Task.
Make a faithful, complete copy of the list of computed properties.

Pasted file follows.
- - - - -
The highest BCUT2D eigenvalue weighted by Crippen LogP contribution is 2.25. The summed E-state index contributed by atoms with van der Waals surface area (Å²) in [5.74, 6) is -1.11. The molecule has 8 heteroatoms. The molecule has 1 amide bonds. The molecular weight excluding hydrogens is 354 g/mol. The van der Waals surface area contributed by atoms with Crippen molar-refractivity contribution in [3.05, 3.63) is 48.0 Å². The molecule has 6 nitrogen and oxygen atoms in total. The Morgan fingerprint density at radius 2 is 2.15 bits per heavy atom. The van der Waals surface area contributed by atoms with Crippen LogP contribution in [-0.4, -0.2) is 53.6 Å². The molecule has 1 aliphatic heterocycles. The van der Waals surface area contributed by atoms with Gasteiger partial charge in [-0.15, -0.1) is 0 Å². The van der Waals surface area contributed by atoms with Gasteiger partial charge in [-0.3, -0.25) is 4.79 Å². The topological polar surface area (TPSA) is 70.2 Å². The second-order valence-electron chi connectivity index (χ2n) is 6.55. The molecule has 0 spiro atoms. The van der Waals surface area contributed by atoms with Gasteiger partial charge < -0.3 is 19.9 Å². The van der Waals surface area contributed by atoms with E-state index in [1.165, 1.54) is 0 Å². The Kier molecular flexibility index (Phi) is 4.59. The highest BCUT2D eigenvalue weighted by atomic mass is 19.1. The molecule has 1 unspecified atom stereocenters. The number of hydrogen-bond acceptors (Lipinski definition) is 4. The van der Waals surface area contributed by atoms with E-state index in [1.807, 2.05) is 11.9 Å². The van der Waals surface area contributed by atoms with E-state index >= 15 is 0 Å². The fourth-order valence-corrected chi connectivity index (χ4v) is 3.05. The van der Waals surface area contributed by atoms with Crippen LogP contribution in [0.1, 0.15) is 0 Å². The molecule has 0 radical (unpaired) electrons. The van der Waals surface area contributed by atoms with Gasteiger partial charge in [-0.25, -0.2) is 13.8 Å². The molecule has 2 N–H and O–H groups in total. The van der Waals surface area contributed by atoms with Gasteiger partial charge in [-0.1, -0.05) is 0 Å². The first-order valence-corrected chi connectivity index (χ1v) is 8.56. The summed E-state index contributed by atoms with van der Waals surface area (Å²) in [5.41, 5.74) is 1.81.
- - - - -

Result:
The highest BCUT2D eigenvalue weighted by Crippen LogP contribution is 2.25. The summed E-state index contributed by atoms with van der Waals surface area (Å²) in [5.74, 6) is -1.11. The molecule has 8 heteroatoms. The molecule has 1 amide bonds. The molecular weight excluding hydrogens is 354 g/mol. The van der Waals surface area contributed by atoms with Crippen molar-refractivity contribution in [3.05, 3.63) is 48.0 Å². The molecule has 6 nitrogen and oxygen atoms in total. The Morgan fingerprint density at radius 2 is 2.15 bits per heavy atom. The van der Waals surface area contributed by atoms with Crippen LogP contribution in [-0.4, -0.2) is 53.6 Å². The molecule has 1 aliphatic heterocycles. The van der Waals surface area contributed by atoms with Gasteiger partial charge in [-0.15, -0.1) is 0 Å². The van der Waals surface area contributed by atoms with Gasteiger partial charge in [-0.3, -0.25) is 4.79 Å². The topological polar surface area (TPSA) is 70.2 Å². The second-order valence-electron chi connectivity index (χ2n) is 6.55. The molecule has 0 spiro atoms. The van der Waals surface area contributed by atoms with Gasteiger partial charge < -0.3 is 19.9 Å². The van der Waals surface area contributed by atoms with E-state index in [1.165, 1.54) is 0 Å². The Kier molecular flexibility index (Phi) is 4.59. The highest BCUT2D eigenvalue weighted by atomic mass is 19.1. The molecule has 1 unspecified atom stereocenters. The number of hydrogen-bond acceptors (Lipinski definition) is 4. The van der Waals surface area contributed by atoms with E-state index in [1.807, 2.05) is 11.9 Å². The van der Waals surface area contributed by atoms with E-state index >= 15 is 0 Å². The fourth-order valence-corrected chi connectivity index (χ4v) is 3.05. The van der Waals surface area contributed by atoms with Crippen LogP contribution in [0.1, 0.15) is 0 Å². The molecule has 0 radical (unpaired) electrons. The van der Waals surface area contributed by atoms with Gasteiger partial charge in [-0.25, -0.2) is 13.8 Å². The molecule has 2 N–H and O–H groups in total. The van der Waals surface area contributed by atoms with Gasteiger partial charge in [-0.1, -0.05) is 0 Å². The first-order valence-corrected chi connectivity index (χ1v) is 8.56. The summed E-state index contributed by atoms with van der Waals surface area (Å²) in [5.41, 5.74) is 1.81.